Types of Electric Vehicles
100% Electric Vehicles or BEV (Battery operated Electric Vehicle)
100% electric vehicles, otherwise known as “battery electric vehicles” or “pure electric vehicles”, are wholly driven by an electric motor, powered by a battery that can be plugged into the mains. There is no combustion engine.
When the vehicle is slowing down, the motor is put into reverse to slow the vehicle down, acting as a mini-generator to top-up the battery. Known as “regenerative braking”, this can add 10 miles or more to the range of the vehicle.
As 100% electric vehicles rely entirely on electricity for fuel, they do not produce any tailpipe emissions.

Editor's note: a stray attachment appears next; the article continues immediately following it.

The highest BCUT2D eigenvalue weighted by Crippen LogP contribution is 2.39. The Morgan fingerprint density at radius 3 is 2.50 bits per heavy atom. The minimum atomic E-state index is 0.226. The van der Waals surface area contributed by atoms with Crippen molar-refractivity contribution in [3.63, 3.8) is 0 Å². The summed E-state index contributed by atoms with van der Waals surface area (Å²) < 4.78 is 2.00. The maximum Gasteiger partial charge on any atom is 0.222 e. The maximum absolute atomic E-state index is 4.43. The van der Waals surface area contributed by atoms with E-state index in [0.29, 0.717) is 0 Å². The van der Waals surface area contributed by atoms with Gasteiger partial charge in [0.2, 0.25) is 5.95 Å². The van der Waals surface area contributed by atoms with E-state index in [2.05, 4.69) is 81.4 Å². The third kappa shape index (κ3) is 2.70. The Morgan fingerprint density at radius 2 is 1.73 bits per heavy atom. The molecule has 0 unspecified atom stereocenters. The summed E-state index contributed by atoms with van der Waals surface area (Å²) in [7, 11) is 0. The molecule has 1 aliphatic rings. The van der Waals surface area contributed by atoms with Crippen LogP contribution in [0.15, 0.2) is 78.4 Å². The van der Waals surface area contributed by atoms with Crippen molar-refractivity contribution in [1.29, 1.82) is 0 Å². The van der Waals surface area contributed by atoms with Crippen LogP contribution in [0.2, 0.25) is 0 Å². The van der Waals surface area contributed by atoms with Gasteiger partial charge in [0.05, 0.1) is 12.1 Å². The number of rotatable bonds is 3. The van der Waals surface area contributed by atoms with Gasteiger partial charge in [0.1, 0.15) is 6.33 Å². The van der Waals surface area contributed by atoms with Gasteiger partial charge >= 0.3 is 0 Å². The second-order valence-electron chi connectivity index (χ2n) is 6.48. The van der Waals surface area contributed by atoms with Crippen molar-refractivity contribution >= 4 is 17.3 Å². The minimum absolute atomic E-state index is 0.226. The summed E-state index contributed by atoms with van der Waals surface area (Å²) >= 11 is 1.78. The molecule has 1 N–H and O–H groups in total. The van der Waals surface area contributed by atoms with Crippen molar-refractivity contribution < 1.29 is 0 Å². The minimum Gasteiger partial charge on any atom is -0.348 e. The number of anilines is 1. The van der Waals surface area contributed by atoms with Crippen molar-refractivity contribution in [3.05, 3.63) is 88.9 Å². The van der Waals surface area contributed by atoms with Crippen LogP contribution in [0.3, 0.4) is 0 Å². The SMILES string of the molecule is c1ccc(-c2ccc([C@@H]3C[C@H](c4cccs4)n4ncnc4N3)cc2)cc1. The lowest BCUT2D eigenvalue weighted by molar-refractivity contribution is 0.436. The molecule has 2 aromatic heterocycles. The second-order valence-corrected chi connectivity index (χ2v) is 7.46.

Plug in Hybrid or PHEV
The battery is much smaller than in a 100% electric vehicle and tends to drive the wheels at low speeds or for limited range. However, it is still sufficient in most models to cover well beyond the majority of the average trip lengths for UK drivers.
After the battery range has been utilised, the hybrid capability means that the vehicle can continue journeys powered by its conventional engine. The use of an internal combustion engine means that plug-in hybrid vehicles tend to have tailpipe emissions of around 40-75g/km CO2
Extended-range electric vehicles or E-REV
Extended-range electric vehicles have a plug-in battery pack and electric motor, as well as an internal combustion engine.
The difference from a plug-in hybrid is that the electric motor always drives the wheels, with the internal combustion engine acting as a generator to recharge the battery when it is depleted.
Range extenders can have pure electric range of up to 125 miles. This typically results in tailpipe emissions of less than 20g/km CO2.